The Killing Flower

hqdefaultThe Killing Flower is an opera by Salvatore Sciarrino.  Both Italian and English versions exist and it was the latter that was given, in semistaged form, at Walter Hall as part of the Toronto New Music Festival last night.  It’s a very distinctive work and not easy to form a full appreciation of on a single hearing.  The plot is straightforward enough.  There’s a duke and duchess.  She falls in love with a guest.  They are betrayed by a servant.  He kills the guest and then her.  But all this happens in a highly abstracted way (made even more abstract by not being fully staged).  As the composer puts it:

My theatre is ‘post cinema’ theatre, beginning with the way the scenes are laid out – they proceed by dry blocks that ‘subtract’ in order to get the point across.

Got that?  Nor me but what I saw was a succession of scenes in which two characters exchanged fragments of text repeated multiple times.  This was actually quite useful as there were no surtitles and it made it easier to grasp what the (very few) words actually were.

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Getting busier

We are moving into busy season for the next two or three weeks.  Next week, Tuesday sees a lunchtime recital in the RBA by Phillip Addis with song cycles by Maurice Ravel and Erik Ross.  Wednesday sees a concert staging of Salvatore Sciarrino’s The Killing Flower (Luci mie traditrici).  It tells the story of Carlos Gesualdo’s murder of his wife and lover.  Performers include Shannon Mercer, Geoffrey Sirett, Scott Belluz and Keith Klassen.  It’s at Walter Hall at 7.30pm with a pre-show with the composer at 6.30pm.  Sciarrino is involved in other events connected with the New Music Festival all week.  Thursday is opening night for the COC’s Götterdämmerung at the Four Seasons Centre with an early kick off time of 6pm.  Alternatively the TSO are doing the Fauré Requiem with Karina Gauvin and Russell Braun on both Wednesday and Thursday evenings.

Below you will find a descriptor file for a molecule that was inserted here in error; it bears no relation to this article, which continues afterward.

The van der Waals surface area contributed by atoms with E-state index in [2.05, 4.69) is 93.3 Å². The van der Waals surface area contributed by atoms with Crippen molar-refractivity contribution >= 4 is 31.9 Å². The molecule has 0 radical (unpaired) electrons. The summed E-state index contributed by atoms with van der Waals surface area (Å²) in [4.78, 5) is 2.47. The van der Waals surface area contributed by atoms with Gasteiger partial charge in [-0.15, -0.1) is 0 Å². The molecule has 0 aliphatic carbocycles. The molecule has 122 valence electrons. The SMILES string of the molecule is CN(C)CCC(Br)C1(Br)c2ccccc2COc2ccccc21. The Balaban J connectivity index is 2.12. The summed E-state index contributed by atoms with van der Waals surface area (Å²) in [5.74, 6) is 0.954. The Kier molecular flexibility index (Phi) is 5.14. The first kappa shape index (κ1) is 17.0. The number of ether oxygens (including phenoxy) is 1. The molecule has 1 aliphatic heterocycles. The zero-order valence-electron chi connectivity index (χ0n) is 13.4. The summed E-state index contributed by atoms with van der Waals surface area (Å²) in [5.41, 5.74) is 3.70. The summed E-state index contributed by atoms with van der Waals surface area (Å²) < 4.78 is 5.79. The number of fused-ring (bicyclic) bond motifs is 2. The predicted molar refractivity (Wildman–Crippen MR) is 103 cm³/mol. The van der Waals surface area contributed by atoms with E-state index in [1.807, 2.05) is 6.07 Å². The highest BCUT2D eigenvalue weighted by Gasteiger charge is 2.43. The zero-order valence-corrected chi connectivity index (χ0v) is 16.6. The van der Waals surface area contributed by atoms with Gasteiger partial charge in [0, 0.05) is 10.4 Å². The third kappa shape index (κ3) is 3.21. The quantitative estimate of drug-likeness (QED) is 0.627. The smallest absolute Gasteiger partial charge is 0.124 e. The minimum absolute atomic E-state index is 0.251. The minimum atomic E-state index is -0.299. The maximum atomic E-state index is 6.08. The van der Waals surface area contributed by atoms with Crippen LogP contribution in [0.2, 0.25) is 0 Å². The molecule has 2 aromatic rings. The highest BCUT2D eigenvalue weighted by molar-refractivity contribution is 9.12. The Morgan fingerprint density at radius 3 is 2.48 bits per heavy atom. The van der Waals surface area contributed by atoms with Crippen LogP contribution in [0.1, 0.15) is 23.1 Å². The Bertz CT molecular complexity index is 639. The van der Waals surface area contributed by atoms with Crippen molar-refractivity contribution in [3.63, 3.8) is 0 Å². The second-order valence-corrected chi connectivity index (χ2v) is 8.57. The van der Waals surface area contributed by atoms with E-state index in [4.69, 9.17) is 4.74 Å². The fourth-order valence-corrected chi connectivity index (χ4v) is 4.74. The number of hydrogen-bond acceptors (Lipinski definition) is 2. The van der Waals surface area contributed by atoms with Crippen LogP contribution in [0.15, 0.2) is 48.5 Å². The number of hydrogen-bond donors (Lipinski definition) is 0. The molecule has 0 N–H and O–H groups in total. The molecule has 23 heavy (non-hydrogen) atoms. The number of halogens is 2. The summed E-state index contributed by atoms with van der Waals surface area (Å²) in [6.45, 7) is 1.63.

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Music Theatre Wales’s touring production of The Killing Flower at Buxton Festival. Photograph: Clive Barda

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UoT 2016/17

UoT Faculty of Music have just announced their 2016/17 season.  It’s the usual broad range of performances so I’ll highlight the opera and vocal music contributions.

UoT Opera is offering four shows.  The fall main production is Offenbach’s Orpheus in the Underworld with new English dialogue and stage direction by Michael Patrick Albano.  Choreography i by Anna Theodosakis and Russell Braun makes his podium debut.  There are four performances November 24th to 27th.  Spring sees a Handel rarity; Imeneo.  Tim Albery directs and Daniel Taylor is in charge of the music.  This one runs March 16th to 19th.  Both shows are in the MacMillan Theatre.

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Last year’s student composed opera; The Machine Stops

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